Pokémon as a franchise has come a long way from the days of 8-bit pixelated screens and colourless characters. Nowadays, Pokémon games are so advanced and varied, one is hard pressed to find someone that hasn’t at least heard of the phenomenon. Even so, Pokémon is still seen as a “nerdy” interest. Something that is played in the comfort of ones own home in a video game. A solitary activity – until now.
Pokémon Go is the latest brainchild of Nintendo. A game that does the unthinkable and forces video game players to leave their houses and interact with the world around them in their quest to find and acquire Pokémon. The game will have Pokémon “appear” on ones phone screen at different locations in such a way that immerses the cartoonish character into the real world environment around it. The player is then encouraged to “catch” the Pokémon with one of their “Pokeballs” to add to their collection. They can level up or “evolve” their Pokémon with different powerups, and take over Pokémon battle buildings that other players have previously held monopoly on.
This game encourages long walks and exploration – a concept that is completely new to the video game world and as a result, comes with brand new things to think about and consider.
Primarily – safety. Children who are playing Pokémon Go might end up in unfamiliar neighbourhoods in order to catch that elusive Pokémon they’ve been looking for. The easiest way to combat this is to simply go adventuring with your child while they “play” this game. It has the potential to be a fantastic bonding experience, as well a quick way to work off supper.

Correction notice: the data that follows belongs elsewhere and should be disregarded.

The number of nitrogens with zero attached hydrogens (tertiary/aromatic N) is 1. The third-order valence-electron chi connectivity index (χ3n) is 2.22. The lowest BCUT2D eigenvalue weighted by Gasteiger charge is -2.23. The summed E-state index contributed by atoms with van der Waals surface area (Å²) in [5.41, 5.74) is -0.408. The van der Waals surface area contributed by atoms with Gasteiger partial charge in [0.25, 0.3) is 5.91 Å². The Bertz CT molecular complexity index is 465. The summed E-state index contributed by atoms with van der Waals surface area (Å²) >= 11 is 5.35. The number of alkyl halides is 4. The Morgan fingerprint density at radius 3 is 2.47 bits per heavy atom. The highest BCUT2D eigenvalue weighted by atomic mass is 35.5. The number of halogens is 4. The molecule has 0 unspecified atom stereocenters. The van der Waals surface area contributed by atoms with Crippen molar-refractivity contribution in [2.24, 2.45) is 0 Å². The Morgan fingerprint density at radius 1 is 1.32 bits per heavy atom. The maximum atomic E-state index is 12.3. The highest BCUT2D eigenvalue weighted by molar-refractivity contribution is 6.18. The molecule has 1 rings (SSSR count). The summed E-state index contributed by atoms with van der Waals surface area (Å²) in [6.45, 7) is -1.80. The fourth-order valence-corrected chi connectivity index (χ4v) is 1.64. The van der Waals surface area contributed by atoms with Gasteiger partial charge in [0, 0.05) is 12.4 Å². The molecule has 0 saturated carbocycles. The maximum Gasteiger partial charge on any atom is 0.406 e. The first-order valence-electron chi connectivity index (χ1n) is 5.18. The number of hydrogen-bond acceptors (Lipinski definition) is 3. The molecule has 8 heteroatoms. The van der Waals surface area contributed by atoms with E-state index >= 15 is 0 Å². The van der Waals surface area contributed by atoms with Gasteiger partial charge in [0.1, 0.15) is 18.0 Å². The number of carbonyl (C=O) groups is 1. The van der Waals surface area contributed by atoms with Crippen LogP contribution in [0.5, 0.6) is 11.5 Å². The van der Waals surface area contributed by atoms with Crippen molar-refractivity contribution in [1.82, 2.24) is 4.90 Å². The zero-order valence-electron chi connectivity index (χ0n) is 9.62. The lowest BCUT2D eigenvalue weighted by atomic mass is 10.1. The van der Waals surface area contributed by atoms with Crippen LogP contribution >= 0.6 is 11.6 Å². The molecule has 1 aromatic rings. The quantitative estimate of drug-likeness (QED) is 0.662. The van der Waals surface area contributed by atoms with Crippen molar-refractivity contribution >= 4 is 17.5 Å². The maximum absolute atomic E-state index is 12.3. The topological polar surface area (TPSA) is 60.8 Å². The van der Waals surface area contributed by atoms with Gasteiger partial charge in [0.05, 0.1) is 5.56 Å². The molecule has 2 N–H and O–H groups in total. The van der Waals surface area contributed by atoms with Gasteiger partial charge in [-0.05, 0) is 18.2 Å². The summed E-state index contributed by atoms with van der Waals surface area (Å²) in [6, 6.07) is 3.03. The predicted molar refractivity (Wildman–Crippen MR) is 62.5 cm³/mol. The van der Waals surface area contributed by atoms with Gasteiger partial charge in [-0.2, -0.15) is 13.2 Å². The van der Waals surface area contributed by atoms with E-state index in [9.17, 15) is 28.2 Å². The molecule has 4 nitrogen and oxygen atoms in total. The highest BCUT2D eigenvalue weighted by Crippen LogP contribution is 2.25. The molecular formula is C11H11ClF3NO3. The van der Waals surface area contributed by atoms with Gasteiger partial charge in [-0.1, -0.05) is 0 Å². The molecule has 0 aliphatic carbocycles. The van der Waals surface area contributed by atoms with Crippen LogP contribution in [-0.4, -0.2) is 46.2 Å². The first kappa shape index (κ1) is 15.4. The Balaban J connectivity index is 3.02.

The other main concern with Pokémon Go is the game’s ability to track your location. There are many other popular phone apps that also track location, but none quite as precise as Pokémon Go. The game requires very specific location tracking in order to deliver accurate 3D modeling when players are walking around. So far, the makers of the game have taken steps to limit the information being shared with third parties, but there is a growing interest in this information from law enforcement in particular.
Ultimately, Pokémon Go is a fantastic, free phone app that encourages kids to get off the couch and explore the world around them. It is up to parents to decide and delegate how the app is used and for how long by their children and if it is worth the risk of sharing their geographical locations with potential third parties in the future.